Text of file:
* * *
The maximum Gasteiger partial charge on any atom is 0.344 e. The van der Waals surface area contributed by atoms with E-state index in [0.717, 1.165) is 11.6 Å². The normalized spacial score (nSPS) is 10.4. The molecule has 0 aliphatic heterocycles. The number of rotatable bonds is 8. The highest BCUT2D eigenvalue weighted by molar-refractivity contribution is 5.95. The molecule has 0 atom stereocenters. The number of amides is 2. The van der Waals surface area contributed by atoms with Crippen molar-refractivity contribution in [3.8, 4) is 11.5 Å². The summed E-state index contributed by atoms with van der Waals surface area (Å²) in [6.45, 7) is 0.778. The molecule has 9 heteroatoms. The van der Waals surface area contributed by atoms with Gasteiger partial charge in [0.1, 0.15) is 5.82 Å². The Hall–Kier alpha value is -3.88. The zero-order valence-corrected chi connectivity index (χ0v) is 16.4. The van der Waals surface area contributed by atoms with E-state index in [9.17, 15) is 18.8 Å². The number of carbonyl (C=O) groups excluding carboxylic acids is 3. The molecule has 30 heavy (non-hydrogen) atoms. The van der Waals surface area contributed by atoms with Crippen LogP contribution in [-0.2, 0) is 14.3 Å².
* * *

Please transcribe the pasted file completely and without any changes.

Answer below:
The maximum Gasteiger partial charge on any atom is 0.344 e. The van der Waals surface area contributed by atoms with E-state index in [0.717, 1.165) is 11.6 Å². The normalized spacial score (nSPS) is 10.4. The molecule has 0 aliphatic heterocycles. The number of rotatable bonds is 8. The highest BCUT2D eigenvalue weighted by molar-refractivity contribution is 5.95. The molecule has 0 atom stereocenters. The number of amides is 2. The van der Waals surface area contributed by atoms with Crippen molar-refractivity contribution in [3.8, 4) is 11.5 Å². The summed E-state index contributed by atoms with van der Waals surface area (Å²) in [6.45, 7) is 0.778. The molecule has 9 heteroatoms. The van der Waals surface area contributed by atoms with Gasteiger partial charge in [0.1, 0.15) is 5.82 Å². The Hall–Kier alpha value is -3.88. The zero-order valence-corrected chi connectivity index (χ0v) is 16.4. The van der Waals surface area contributed by atoms with E-state index in [9.17, 15) is 18.8 Å². The number of carbonyl (C=O) groups excluding carboxylic acids is 3. The molecule has 30 heavy (non-hydrogen) atoms. The van der Waals surface area contributed by atoms with Crippen LogP contribution in [-0.2, 0) is 14.3 Å².